Charlie Huhn – Foghat – 07-14-2010

By Thomas S. Orwat, Jr.

The classic rock band Foghat has just released a hard rockin’ blues style record entitled “Last Train Home.” This Cd is simply brilliant and should help re-establish Foghat as one of the most electrifying bands on the planet. Foghat currently consists of classic line-up members Roger Earl-drums and bassist Craig MacGregor, with Charlie Huhn –vocals/guitar and Bryan Bassett-guitar replacing the late Lonesome Dave Perevett and Rod Price respectively. The band is currently on tour playing a great set of classics to faithful fans all across North America.

Before the band hit the road for a series of shows in Canada, we called Charlie Huhn for an exclusive RockMusicStar interview. We discussed the new record and much more. Here’s what Charlie had to say.

RockMusicStar: The new Foghat release “Last Train Home” is a very blues based recording. And even though I not a huge fan of traditional blues, I think it’s really quite amazing.

Charlie Huhn: Wow, thank you very much, it’s really great to hear that.

RMS: It sounds like the band had a great time making it. Is that are accurate assessment?

CH: Yeah, definitely! When we were thinking about making the CD, we decided to do a Blues album. And then we thought what can we do so we would really enjoy ourselves. So we thought, let’s play songs that we really like. And let’s write a couple of original Blues songs. And let’s get a special guest. So we covered all those bases and it turned out to be something that we are really proud of. It was our roots anyways and then the magic just kind of happened.

RMS: In the linear notes it stated that you brought “a boatload of enthusiasm” to the project. What made you so excited about doing this CD?

CH: It was my first time doing a blues album. I’m a pretty much a purebred rocker. But, I was raised on the British blues based invasion of the late 60’s and early 70’s.  So for me it was kind of like coming full circle. I ended up contributing quite a lot to the arranging and writing of the original material. It was fun and everyone really contributed a lot. We had a couple of other special guest Colin Earl (Roger’s brother) on keyboards and “Lefty” Lefkowitz on harmonica. So we all had to hang together and work out parts and I guess my excitement and enthusiasm were noticed.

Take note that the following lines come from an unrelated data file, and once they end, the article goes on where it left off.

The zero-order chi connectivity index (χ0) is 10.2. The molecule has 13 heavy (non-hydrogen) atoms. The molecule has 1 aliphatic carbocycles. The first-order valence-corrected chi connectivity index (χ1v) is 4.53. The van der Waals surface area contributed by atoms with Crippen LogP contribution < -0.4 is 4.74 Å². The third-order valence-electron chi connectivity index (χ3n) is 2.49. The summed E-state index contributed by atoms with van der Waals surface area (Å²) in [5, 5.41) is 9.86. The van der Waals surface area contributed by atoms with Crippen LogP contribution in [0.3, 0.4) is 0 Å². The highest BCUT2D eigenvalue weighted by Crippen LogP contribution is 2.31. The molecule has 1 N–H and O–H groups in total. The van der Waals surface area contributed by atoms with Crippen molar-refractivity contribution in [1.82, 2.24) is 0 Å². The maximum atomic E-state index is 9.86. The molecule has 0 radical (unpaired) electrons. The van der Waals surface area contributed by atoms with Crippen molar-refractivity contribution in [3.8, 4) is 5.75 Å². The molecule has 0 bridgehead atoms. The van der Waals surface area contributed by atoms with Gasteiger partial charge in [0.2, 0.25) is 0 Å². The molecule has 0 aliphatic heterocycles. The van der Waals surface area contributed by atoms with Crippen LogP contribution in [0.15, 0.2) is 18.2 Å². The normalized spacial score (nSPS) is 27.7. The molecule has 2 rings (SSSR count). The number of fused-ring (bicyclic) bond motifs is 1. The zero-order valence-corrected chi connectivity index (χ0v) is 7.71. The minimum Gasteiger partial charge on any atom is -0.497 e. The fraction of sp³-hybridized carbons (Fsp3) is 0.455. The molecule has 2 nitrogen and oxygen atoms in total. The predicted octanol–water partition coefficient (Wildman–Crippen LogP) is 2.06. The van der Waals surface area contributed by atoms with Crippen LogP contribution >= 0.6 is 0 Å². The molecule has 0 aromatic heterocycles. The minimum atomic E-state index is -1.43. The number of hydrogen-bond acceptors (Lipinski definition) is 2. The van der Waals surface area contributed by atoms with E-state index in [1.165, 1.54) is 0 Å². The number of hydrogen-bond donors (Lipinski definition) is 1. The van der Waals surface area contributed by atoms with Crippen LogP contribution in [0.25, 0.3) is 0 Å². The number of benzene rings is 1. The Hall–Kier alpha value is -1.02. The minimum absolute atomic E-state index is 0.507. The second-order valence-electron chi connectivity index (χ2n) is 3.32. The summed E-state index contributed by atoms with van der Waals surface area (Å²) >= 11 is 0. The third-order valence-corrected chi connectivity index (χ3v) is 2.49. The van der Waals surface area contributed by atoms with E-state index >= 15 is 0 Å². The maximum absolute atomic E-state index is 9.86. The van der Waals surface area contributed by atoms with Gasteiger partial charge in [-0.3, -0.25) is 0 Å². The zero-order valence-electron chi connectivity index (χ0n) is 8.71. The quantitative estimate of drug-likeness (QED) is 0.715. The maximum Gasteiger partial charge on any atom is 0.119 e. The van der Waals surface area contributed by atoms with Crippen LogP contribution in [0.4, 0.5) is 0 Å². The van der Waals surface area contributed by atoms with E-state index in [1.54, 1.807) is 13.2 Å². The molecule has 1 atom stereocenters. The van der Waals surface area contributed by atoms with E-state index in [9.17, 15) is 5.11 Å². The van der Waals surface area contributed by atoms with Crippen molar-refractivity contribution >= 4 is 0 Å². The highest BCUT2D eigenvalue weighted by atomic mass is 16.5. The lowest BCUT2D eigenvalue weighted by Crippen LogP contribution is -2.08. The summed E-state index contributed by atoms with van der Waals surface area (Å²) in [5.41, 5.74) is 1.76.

RMS: The blues guitar legend Eddie Kirkland also played on a few tracks. What was it like working with him?

CH: That was fantastic! He just got back from Europe and he’s 86 years old. He drove down to the Orlando, FL area from Macon, GA in a car that needed an alternator and he had to get up a 4am to fix it and drove all the way down. It was fantastic because he sang and played so beautifully. The guitars he used were handmade, but they were really rustic, but yet he could make them sing. We were all completely captivated.  We recorded five songs with him and used two for the album.

He was wonderful to be around. He was the whole 9 yards, mismatched clothing, and polyester sport coat, just like a total blues. You just knew you were looking at a legend.

I just saw this video of him, that Roger’s wife had showed me, that just was released last year and it was filmed in 1977 with Foghat in NYC. It was a blues show in which they were playing with all of these blues all-stars on stage. Eddie Kirkland was one of them. And he did this guitar solo laying on his back, just wailing away. So, I’m looking at him at 86 and I’m flashing back to the video and thinking wow, that’s a character.

RMS: Yeah, those old time blues artist really live hard and to the fullest. Now you’re played in some rather high profile bands over your career, including the Ted Nugent band and Humble Pie. But is this really the most comfortable that you’re ever felt in a band as far as chemistry and your role?

CH: Yes, the other bands I was in were kind of like stepping stones in my career and I learned a lot from them.  And I have a lot of respect toward those musicians. Foghat has been more of a family type situation and that’s so important for good camaraderie. The music actually came second. We got along first and then we had the same vision and that was important. We are all on the same page and we all enjoy playing. It was just so natural how it all comes into place. I’m honored to be in the band because it fits perfectly.

With Ted Nugent, it was a great way to get myself in the limelight. But I was still a sideman. And then I worked with Gary Moore and he was just a fantastic guitar player. He was on a different path. And then Humble Pie, but there were some problems with that line-up. When I was fortunate enough to get the call with Foghat, it was a big relief.